Just a little guy.
Clearly, Compile Heart is as tired of making Neptunia games as we are of playing them, and when you’re tired of making grind heavy JRPG’s there’s only choice: You make a tactics RPG. Since Compile Heart is nothing if not a company that pays attention to character popularity polls, that game is HyperDevotion Noire: Goddess Black Heart.
And to Compile Heart’s credit, they did a good enough job on HyperDevotion. The game competently ports the Neptunia battle system to a tactics RPG interface, and I’d even go so far as to argue that on a mechanical level, HyperDevotion is superior to previous Neptunia titles, if only just for making positioning your characters important.
The actual combat is pretty standard tactics RPG fare. You won’t really have to think too hard during missions, but the systems are competently put together and there’s a good variety in terms of objectives. Combat stays fresh even in the late game, the various characters are all appreciably different in combat, and the game gives you good reasons to use the whole cast. All in all, it’s good, if not particularly inventive.
HyperDevotion’s transition to being tactics rpg wasn’t completely smooth, however. The game still takes a very JRPG approach to grinding, which would be fine, but the battles in a tactics RPG are much longer than in a JRPG. I’ll often be farming for a specific drop from a monster, kill the monster, and then have to spend ten minutes cleaning up useless trash I don’t care about before I could try again, which kind of undermines that relaxing feel of progress one normally associates with a well made grind. This isn’t a huge issue, a lot of the grind is pretty easily ignorable, but it’s still rather frustrating if you want to really sink your teeth into completing all the game’s item recipes.
Visually, HyperDevotion does a great job. Compile Heart reuses art assets heavily between games, particularly with regard to monsters, and while this is usually fine, their games sometimes have problems with their art style being inconsistent. HyperDevotion resolves this problem by chibi-ifying the cast during the battles and scaling the various monsters so models with excessive detail tend to be larger in size. This helps the game feel much less patchwork, and the deformed versions of the characters are super cute to boot.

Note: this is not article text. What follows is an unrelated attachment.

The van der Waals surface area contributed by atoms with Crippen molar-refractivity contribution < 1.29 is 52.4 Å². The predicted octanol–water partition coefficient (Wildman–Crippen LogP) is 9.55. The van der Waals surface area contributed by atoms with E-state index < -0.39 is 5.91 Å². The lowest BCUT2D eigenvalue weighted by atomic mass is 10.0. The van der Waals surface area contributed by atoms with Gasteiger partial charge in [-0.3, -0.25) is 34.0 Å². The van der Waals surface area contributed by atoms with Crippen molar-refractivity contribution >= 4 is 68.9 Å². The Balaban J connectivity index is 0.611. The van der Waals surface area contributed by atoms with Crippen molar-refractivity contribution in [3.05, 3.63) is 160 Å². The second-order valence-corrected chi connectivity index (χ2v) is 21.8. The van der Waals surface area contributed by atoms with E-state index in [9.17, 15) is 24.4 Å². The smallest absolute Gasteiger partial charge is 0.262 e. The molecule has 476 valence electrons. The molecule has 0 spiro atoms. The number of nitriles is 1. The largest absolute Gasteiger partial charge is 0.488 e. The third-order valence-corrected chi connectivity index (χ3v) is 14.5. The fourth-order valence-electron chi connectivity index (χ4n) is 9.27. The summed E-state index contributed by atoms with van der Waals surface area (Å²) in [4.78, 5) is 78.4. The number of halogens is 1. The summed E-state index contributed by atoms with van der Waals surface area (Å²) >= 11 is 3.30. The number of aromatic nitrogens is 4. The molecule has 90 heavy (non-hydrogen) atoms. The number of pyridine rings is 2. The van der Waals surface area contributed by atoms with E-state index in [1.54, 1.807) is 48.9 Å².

I like HyperDevotion Noire as a game, but at the same time I feel it’s a failure as a Neptunia game. Normally, the appeal of Neptunia games tends to be the writing, with all-woman casts and huge amounts of homoerotic sexual tension. Sure, there are also elements of character comedy and lots of fandom in-jokes from other series, but let’s be honest here: This is a game where the main heroines are moe console-girls who transform and lose their clothes: You’re here for gay women and/or their boobs.
I was surprised then to discover then that HyperDevotion introduces a new main character, in the form of an explicitly male self insert who serves as the titular Noire’s secretary. That’s fine, but the game also pushes this character as some sort of harem protagonist, with almost every other cast member fawning over him in at least one scene. His inclusion undermines much of the game’s subtext. Sure, the women of the cast may kiss each other in battle, but really at the end of the day they’re going to go back to the secretary. It’s queer baiting of the worst sort, which is far below what I’d expected of a Neptunia game.
It doesn’t help that even though the self-insert is bland as hell the game goes out of its way to give him lines and try to include him in the story. Despite being having tons of lines he still manages to contribute no humor or perspective to any situation that another character could not do better if given the chance.
This is even more sad because HyperDevotion does so many other things right. The female cast sharing kisses to power up each other’s attacks when next to each other is a great way to pander, and the actual scenes when the main character isn’t involved are excellent. I liked how Compile Heart stepped away from personifying companies and instead set to try and personify genres with the sports game girl, stealth game girl, etc, and even though some characters are perhaps a bit too heavily typecast, it’s still a nice break from the typical Neptunia companies.
So, is HyperDevotion worth your time? Well, if you’re not too bothered by the main character undermining much the subtext, and if you like tactics RPG’s, sure. The game is competently made and the girls are cute. If you liked Neptunia for the yuri subtext or shipping however, HyperDevotion will probably let you down.